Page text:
It is more difficult to admit the presence of Asarum europaeum L. [Asarum I, vol. 3: 116], about which Quer said “Jamás he hallado esta Planta en quantas peregrinaciones he hecho. El Doctor Don Miguel Bernades […] me ha hecho el gusto de comunicarmela, la que se cria en abundancia en su patria Puigçerdà en Cataluña, y la tiene observado en muchos terrenos de España, como es en las faldas de aquellos Pyrineos, […] singularmente de los lugares de Pí, y de las Escaldas, encima de sus celebradas Aguas Thermales, donde cubre esta Planta las faldas de las peñas” (I have never found this plant on any of the pilgrimages I have performed. Dr Miguel Berades […] has kindly communicated this to me, that it lives in abundance in his country Puigçerdà in Catalonia, and he has observed it in many lands of Spain, as it is in the foothills of those Pyrenees, […] singularly in the localities of Pí, and Las Escaldas, above its celebrated hot springs, where this plant covers the sides of the rocks). Paradoxically, Quer's herbarium material is correctly identified, but the indirect reference, based on Bamades, suggests some kind of confusion, perhaps with Petasites hybridus (L.) G. Gaertn. & al., a common species in the area and with a somewhat similar leaf. Another interesting case is that of Leucojum vernum L. [Narcisso-Leucoium I, vol. 5: 476], about which Quer said “Vegeta naturalmente en los prados húmedos de nuestras montañas, y en los bosques sombríos. La he visto en los de los Pyrineos de Cataluña, y en los de la Villa de Olot de mismo Principado” (It fives naturally in the humid meadows of our mountains, and in the shady forests. I have seen it in those of the Pyrenees of Catalonia, and in those of the Villa of Olot in the same princedom). The description of the plant and the flowering period and the specimen conserved in Quer's herbarium (Fig. 6) support the correct interpretation of this species by the author. Some additional references to this species have been found in Iberian literature. Palau (1785: 33) indicated its presence in Asturias and Burgos without specifying localities. Colmeiro (1889: 74) added a Catalonian locality, Montserrat, attributed to E. Boutelou. This last citation lacks support in the herbarium of the Boutelou family held at the Universidad de Sevilla (SEV) (Salgueiro 1998). Willkomm (1861–862: 148) referenced these previous citations but gave the species as unseen. The lack of herbarium evidence means these other citations are taken with additional caution. The plant is currently known in C France, but not in the Pyrenees. Although the presence of L. vernum in Quer's locality may be considered feasible, confusion with Galanthus nivalis L. cannot be discounted, since the latter species is quite similar and was also recorded by Quer in the same locality (Olot). Another hypothesis to be considered is that the plants to which Quer referred were of cultivated origin, since L. vernum is grown and naturalized in several areas of Europe (Webb 1980: 77).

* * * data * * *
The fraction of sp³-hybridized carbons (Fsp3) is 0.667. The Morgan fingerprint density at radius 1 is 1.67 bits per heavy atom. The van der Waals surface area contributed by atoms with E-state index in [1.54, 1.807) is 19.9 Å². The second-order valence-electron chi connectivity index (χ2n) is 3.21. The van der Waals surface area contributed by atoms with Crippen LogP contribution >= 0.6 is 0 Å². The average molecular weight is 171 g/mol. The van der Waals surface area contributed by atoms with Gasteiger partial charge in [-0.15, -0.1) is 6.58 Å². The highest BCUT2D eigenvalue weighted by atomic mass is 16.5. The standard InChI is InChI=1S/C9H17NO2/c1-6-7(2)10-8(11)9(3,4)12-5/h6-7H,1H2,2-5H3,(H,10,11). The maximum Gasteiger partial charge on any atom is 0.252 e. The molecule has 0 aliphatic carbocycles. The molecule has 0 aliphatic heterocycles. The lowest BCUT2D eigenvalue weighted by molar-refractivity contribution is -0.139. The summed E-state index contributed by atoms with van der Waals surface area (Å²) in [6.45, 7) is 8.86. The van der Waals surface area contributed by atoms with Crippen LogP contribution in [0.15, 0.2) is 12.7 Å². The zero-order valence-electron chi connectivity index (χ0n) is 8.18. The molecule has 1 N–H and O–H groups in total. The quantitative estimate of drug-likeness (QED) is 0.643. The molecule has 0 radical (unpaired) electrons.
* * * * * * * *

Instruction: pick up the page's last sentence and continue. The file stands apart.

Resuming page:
Conclusive evidence has been found to suggest that some species have disappeared from the Iberian Peninsula. In Aedo & al. (2014) the extinction status of four species is based totally or partially on the information provided by Flora española: Aurinia sinuata (L.) Griseb. [Alyssoides I, vol. 2: 281]; Securigera securidaca (L.) Degen & Dörfl. [Securidaca I, vol. 6: 278]; Stratiotes aloides L. [Aloides I, vol. 2: 256] and Cyclamen purpurascens Mill. [Cyclamen II, vol. 5: 28]. The identification of the Cyclamen II must now be corrected because it was mistakenly credited as C. purpurascens when in fact it is C. hederifolium Aiton. A detailed review of Flora española would allow us to cautiously add the following species to this list.